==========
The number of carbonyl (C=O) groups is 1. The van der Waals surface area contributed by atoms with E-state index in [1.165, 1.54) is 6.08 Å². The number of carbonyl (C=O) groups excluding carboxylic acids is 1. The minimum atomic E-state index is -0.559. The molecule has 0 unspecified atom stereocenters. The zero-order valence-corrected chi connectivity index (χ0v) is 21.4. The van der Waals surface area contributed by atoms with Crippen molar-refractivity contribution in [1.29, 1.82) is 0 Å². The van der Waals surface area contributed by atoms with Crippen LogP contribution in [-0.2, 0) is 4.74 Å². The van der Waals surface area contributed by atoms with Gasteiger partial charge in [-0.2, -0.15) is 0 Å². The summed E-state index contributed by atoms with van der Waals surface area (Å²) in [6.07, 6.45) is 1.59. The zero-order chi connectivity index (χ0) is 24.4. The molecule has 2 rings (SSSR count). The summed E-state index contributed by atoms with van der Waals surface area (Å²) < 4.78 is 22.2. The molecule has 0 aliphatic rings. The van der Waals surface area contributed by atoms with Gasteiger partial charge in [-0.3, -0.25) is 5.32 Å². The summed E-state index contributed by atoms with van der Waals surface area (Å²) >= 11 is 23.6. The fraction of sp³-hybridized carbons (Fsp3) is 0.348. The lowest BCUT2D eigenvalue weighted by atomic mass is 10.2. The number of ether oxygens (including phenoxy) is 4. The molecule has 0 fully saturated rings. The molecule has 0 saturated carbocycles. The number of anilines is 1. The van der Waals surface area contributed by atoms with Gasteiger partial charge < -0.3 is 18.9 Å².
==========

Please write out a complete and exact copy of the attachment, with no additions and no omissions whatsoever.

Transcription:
The number of carbonyl (C=O) groups is 1. The van der Waals surface area contributed by atoms with E-state index in [1.165, 1.54) is 6.08 Å². The number of carbonyl (C=O) groups excluding carboxylic acids is 1. The minimum atomic E-state index is -0.559. The molecule has 0 unspecified atom stereocenters. The zero-order valence-corrected chi connectivity index (χ0v) is 21.4. The van der Waals surface area contributed by atoms with Crippen molar-refractivity contribution in [1.29, 1.82) is 0 Å². The van der Waals surface area contributed by atoms with Crippen LogP contribution in [-0.2, 0) is 4.74 Å². The van der Waals surface area contributed by atoms with Gasteiger partial charge in [-0.2, -0.15) is 0 Å². The summed E-state index contributed by atoms with van der Waals surface area (Å²) in [6.07, 6.45) is 1.59. The zero-order chi connectivity index (χ0) is 24.4. The molecule has 2 rings (SSSR count). The summed E-state index contributed by atoms with van der Waals surface area (Å²) < 4.78 is 22.2. The molecule has 0 aliphatic rings. The van der Waals surface area contributed by atoms with Gasteiger partial charge in [-0.3, -0.25) is 5.32 Å². The summed E-state index contributed by atoms with van der Waals surface area (Å²) >= 11 is 23.6. The fraction of sp³-hybridized carbons (Fsp3) is 0.348. The lowest BCUT2D eigenvalue weighted by atomic mass is 10.2. The number of ether oxygens (including phenoxy) is 4. The molecule has 0 fully saturated rings. The molecule has 0 saturated carbocycles. The number of anilines is 1. The van der Waals surface area contributed by atoms with Gasteiger partial charge < -0.3 is 18.9 Å².